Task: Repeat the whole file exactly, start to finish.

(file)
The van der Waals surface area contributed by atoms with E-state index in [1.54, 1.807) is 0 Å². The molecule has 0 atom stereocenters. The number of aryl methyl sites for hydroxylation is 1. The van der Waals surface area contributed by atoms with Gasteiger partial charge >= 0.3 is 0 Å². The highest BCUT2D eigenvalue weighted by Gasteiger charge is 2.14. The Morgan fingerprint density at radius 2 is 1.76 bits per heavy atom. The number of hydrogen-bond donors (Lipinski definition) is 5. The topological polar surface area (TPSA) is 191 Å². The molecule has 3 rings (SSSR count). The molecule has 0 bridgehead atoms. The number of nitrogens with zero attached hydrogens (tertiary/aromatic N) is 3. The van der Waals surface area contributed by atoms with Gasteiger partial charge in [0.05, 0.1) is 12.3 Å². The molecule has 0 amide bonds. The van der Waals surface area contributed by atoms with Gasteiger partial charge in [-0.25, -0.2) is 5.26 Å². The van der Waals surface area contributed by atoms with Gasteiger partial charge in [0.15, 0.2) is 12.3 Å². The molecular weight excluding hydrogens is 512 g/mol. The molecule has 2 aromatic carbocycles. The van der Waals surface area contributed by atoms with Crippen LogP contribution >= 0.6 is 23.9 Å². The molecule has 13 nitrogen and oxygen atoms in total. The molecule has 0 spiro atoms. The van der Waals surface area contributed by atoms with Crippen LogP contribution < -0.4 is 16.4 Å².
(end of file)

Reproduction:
The van der Waals surface area contributed by atoms with E-state index in [1.54, 1.807) is 0 Å². The molecule has 0 atom stereocenters. The number of aryl methyl sites for hydroxylation is 1. The van der Waals surface area contributed by atoms with Gasteiger partial charge >= 0.3 is 0 Å². The highest BCUT2D eigenvalue weighted by Gasteiger charge is 2.14. The Morgan fingerprint density at radius 2 is 1.76 bits per heavy atom. The number of hydrogen-bond donors (Lipinski definition) is 5. The topological polar surface area (TPSA) is 191 Å². The molecule has 3 rings (SSSR count). The molecule has 0 bridgehead atoms. The number of nitrogens with zero attached hydrogens (tertiary/aromatic N) is 3. The van der Waals surface area contributed by atoms with Gasteiger partial charge in [0.05, 0.1) is 12.3 Å². The molecule has 0 amide bonds. The van der Waals surface area contributed by atoms with Gasteiger partial charge in [-0.25, -0.2) is 5.26 Å². The van der Waals surface area contributed by atoms with Gasteiger partial charge in [0.15, 0.2) is 12.3 Å². The molecular weight excluding hydrogens is 512 g/mol. The molecule has 2 aromatic carbocycles. The van der Waals surface area contributed by atoms with Crippen LogP contribution >= 0.6 is 23.9 Å². The molecule has 13 nitrogen and oxygen atoms in total. The molecule has 0 spiro atoms. The van der Waals surface area contributed by atoms with Crippen LogP contribution < -0.4 is 16.4 Å².